The pequeños are old. The smile I saw from the pequeños are some of the brightest smiles I have ever seen, but it is important to remember how those smiles got to be so bright. Those smiles are so bright because the faces they are on know and understand darkness. Darkness is a thing that many cultures (especially ours) see as taboo and something not to be spoken about with one another. As our week progressed and the group grew closer I realized something that I'm going to try to take and keep with me, that darkness is not only ok but something to be acknowledged and recognized; because without darkness, as we all know, there can be no light. About midway through the week I took a play from the pequeños’ book and attempted to tell the group about my fight with depression during one of the check-ins, after that check-in I laughed harder and bonded with the rest of the group. This trip reminded me to acknowledge personal struggles in order to achieve future happiness. This trip reminded me that no matter how I feel, my struggles may be simply incomparable to someone else’s. This trip humbled and motivated me – touched and inspired me – exhausted and filled me with gratitude. There is always darkness, and there is always work to be done. The pequeños are old, the pequeños are wise, and the pequeños are not broken.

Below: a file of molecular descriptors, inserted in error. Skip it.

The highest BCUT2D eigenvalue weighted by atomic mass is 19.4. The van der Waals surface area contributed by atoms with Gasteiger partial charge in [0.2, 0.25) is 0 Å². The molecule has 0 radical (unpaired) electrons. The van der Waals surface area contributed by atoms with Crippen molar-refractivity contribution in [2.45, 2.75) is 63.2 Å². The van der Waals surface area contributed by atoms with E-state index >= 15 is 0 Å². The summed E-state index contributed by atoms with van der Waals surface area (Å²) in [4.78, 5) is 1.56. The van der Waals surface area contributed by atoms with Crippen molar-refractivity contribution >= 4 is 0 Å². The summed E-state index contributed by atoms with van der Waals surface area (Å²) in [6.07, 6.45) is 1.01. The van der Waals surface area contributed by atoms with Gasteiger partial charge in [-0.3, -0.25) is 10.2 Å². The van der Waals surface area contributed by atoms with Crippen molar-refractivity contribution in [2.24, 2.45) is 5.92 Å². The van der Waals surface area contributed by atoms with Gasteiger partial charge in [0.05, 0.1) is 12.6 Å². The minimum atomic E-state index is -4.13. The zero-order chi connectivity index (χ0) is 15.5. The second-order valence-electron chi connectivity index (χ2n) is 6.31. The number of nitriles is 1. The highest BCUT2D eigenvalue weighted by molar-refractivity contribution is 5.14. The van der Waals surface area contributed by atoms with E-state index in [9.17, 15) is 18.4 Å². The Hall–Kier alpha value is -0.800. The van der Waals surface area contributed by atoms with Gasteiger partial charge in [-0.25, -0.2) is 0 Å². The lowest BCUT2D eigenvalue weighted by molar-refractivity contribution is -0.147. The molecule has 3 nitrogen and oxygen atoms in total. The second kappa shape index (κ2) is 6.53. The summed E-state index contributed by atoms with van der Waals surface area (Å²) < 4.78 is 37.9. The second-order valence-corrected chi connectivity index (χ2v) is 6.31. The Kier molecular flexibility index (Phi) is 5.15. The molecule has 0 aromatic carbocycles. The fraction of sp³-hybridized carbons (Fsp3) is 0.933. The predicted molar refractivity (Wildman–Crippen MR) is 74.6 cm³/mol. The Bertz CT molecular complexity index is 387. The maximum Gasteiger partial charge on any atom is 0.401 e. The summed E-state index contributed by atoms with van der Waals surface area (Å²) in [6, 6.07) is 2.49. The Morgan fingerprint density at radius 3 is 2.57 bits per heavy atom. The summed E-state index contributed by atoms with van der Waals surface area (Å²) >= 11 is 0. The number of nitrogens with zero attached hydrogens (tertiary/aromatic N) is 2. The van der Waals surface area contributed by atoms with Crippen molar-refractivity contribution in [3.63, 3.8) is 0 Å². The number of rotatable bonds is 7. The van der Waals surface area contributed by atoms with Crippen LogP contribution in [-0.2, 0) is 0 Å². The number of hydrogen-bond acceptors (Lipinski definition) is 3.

Tonight I went to dinner at the Saint Miguel house in the boy’s dormitory. The boys were all between the ages of 11 and 15. This was my second night in San Miguel because I enjoyed the night before so much. Before dinner I got jumped on and scratched and gave close to 300 piggyback rides.
After everyone calmed down and dinner was minutes away, I was approached by a young boy named Osman Diaz. Osman showed me his schoolwork: art, geography, biology and Spanish were the subjects he proudly showed me before dinner was ready. For art class he had drawn geckos and birds and other small things like leaves and twigs. He drew cross sections of animal and plant cells for biology and labeled every part, your average worksheets with vocabulary and diagrams for geography, and whenever we got to an assignment of his he was suspiciously quick to cover up his grade – probably not his favorite subject.
When we got to Spanish he pulled out a poem and prompted me to read it; seeing as I don’t speak or read Spanish I tried to get him to read it aloud. Finally I convinced him. When he began reading he was calm and clear. When we went on his voice began to crack and tears welled in his eyes, certain words carried a certain weight to them and his emotions began to take over. Five stanzas with four lines each on them and I have no idea what any of them meant, but as Osman’s attitude changed and his demeanor softened and became somber I could see that behind his teary eyes was more than just stage fright. He was sharing something with me that I could not understand but could feel and when he was finished we sat. Dinner was served and we went back to slap fights and soccer. I played goalie.
News and updates related to our July, 2015 trip to NPH Honduras. Most recent posts are at the top.